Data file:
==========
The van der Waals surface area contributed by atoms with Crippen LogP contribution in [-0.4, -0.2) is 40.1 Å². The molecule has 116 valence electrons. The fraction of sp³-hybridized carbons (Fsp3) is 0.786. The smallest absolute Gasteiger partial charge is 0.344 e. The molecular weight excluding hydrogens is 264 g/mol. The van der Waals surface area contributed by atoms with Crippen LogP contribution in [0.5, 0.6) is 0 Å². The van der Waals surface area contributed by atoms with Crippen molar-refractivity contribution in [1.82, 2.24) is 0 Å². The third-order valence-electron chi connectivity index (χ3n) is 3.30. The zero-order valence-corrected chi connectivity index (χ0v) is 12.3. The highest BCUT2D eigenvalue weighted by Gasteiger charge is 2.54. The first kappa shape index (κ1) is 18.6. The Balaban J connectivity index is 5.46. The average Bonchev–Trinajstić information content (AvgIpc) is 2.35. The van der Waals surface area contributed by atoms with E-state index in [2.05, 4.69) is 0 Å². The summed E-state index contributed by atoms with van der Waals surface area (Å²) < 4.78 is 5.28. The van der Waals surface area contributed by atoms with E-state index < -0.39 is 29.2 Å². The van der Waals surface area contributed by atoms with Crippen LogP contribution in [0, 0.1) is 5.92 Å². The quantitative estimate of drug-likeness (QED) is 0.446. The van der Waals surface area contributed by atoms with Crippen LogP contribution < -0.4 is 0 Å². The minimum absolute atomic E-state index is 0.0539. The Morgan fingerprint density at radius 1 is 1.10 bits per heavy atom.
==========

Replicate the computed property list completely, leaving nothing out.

The van der Waals surface area contributed by atoms with Crippen LogP contribution in [-0.4, -0.2) is 40.1 Å². The molecule has 116 valence electrons. The fraction of sp³-hybridized carbons (Fsp3) is 0.786. The smallest absolute Gasteiger partial charge is 0.344 e. The molecular weight excluding hydrogens is 264 g/mol. The van der Waals surface area contributed by atoms with Crippen LogP contribution in [0.5, 0.6) is 0 Å². The van der Waals surface area contributed by atoms with Crippen molar-refractivity contribution in [1.82, 2.24) is 0 Å². The third-order valence-electron chi connectivity index (χ3n) is 3.30. The zero-order valence-corrected chi connectivity index (χ0v) is 12.3. The highest BCUT2D eigenvalue weighted by Gasteiger charge is 2.54. The first kappa shape index (κ1) is 18.6. The Balaban J connectivity index is 5.46. The average Bonchev–Trinajstić information content (AvgIpc) is 2.35. The van der Waals surface area contributed by atoms with E-state index in [2.05, 4.69) is 0 Å². The summed E-state index contributed by atoms with van der Waals surface area (Å²) < 4.78 is 5.28. The van der Waals surface area contributed by atoms with E-state index < -0.39 is 29.2 Å². The van der Waals surface area contributed by atoms with Crippen LogP contribution in [0, 0.1) is 5.92 Å². The quantitative estimate of drug-likeness (QED) is 0.446. The van der Waals surface area contributed by atoms with Crippen LogP contribution < -0.4 is 0 Å². The minimum absolute atomic E-state index is 0.0539. The Morgan fingerprint density at radius 1 is 1.10 bits per heavy atom.